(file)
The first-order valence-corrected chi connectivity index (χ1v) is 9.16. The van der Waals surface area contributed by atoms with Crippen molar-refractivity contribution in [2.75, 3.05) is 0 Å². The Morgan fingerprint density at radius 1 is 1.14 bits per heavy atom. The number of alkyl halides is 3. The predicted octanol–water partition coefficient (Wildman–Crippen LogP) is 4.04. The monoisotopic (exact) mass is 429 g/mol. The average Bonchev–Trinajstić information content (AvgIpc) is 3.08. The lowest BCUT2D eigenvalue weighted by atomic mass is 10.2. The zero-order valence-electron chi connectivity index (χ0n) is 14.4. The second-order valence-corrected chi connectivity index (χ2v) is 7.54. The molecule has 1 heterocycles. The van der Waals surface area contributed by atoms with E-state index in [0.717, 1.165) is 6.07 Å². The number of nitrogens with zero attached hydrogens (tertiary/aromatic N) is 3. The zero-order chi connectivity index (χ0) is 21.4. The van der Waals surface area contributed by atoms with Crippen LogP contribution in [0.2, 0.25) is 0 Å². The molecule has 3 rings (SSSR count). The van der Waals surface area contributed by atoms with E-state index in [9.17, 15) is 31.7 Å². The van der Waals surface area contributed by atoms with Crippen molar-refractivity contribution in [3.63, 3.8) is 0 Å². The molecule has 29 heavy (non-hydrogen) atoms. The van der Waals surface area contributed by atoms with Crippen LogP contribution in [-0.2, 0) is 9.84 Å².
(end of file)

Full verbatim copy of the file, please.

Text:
The first-order valence-corrected chi connectivity index (χ1v) is 9.16. The van der Waals surface area contributed by atoms with Crippen molar-refractivity contribution in [2.75, 3.05) is 0 Å². The Morgan fingerprint density at radius 1 is 1.14 bits per heavy atom. The number of alkyl halides is 3. The predicted octanol–water partition coefficient (Wildman–Crippen LogP) is 4.04. The monoisotopic (exact) mass is 429 g/mol. The average Bonchev–Trinajstić information content (AvgIpc) is 3.08. The lowest BCUT2D eigenvalue weighted by atomic mass is 10.2. The zero-order valence-electron chi connectivity index (χ0n) is 14.4. The second-order valence-corrected chi connectivity index (χ2v) is 7.54. The molecule has 1 heterocycles. The van der Waals surface area contributed by atoms with E-state index in [0.717, 1.165) is 6.07 Å². The number of nitrogens with zero attached hydrogens (tertiary/aromatic N) is 3. The zero-order chi connectivity index (χ0) is 21.4. The van der Waals surface area contributed by atoms with Crippen LogP contribution in [0.2, 0.25) is 0 Å². The molecule has 3 rings (SSSR count). The van der Waals surface area contributed by atoms with E-state index in [9.17, 15) is 31.7 Å². The van der Waals surface area contributed by atoms with Crippen molar-refractivity contribution in [3.63, 3.8) is 0 Å². The molecule has 29 heavy (non-hydrogen) atoms. The van der Waals surface area contributed by atoms with Crippen LogP contribution in [-0.2, 0) is 9.84 Å².